African-American women are three times as likely to die from complications of childbirth with the death of Black infants double that of white infants. Research says that midwives can help decrease that number for African-American women.
Jacque Reid goes Inside Her Story with Anayah Sangodele-Ayoka a midwife and maternal health advocate to find out just how it can help.
“A midwife may be a nurse. For example, I’m a certified nurse midwife so I’m a registered nurse but also gone on to graduate studies upon a graduate school,” explained Sangodele -Ayoka. As a midwife, she ensures, “the health of baby and mom during pregnancy, during the labor, during the birth process.”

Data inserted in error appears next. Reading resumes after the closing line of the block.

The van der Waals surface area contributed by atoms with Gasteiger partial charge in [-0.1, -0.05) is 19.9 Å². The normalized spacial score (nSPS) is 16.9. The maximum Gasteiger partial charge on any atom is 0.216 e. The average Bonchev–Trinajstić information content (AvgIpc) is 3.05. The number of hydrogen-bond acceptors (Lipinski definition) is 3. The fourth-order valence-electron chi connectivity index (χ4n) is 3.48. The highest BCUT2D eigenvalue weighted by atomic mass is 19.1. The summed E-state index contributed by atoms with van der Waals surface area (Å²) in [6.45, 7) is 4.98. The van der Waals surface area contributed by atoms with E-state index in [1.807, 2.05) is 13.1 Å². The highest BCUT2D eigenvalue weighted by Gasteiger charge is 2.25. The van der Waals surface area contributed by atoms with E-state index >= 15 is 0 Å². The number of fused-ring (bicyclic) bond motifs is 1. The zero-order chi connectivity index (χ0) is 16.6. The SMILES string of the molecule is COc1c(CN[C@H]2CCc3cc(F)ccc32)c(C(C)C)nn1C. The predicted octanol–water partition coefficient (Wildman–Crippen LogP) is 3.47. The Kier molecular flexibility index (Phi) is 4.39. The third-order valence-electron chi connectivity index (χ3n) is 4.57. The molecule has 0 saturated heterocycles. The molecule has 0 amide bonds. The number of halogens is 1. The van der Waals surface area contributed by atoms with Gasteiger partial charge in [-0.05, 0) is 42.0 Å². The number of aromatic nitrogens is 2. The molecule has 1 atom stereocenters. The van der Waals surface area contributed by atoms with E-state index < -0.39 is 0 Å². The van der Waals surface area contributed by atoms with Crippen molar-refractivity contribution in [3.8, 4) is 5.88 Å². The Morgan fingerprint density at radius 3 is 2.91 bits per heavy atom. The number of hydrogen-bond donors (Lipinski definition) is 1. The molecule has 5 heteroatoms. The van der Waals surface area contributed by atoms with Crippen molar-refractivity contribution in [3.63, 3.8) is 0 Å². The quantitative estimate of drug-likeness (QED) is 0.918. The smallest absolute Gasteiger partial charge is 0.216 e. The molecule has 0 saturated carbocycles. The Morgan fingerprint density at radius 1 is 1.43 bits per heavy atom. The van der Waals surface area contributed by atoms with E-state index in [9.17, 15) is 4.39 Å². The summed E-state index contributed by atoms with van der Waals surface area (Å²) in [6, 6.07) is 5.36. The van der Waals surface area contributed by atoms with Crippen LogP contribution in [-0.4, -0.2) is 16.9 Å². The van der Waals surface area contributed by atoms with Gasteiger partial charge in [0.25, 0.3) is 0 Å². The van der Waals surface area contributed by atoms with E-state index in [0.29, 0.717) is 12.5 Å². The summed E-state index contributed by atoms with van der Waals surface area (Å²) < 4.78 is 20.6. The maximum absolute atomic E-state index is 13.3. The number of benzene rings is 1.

Further looking into a study suggest that collaborating with good training can make for healthy births.
“What this study shows is that when midwives are about to practice according to our training, according to our scope, and what we’ve been certified to do in any state that health outcomes are better across the board for moms and babies,” says Sangodele -Ayoka. “That has to do with us providing the care that we specialize in but also being able to collaborate with our physician partners when we need it.”
If you’re interested and want a midwife, head over to midwife.org.
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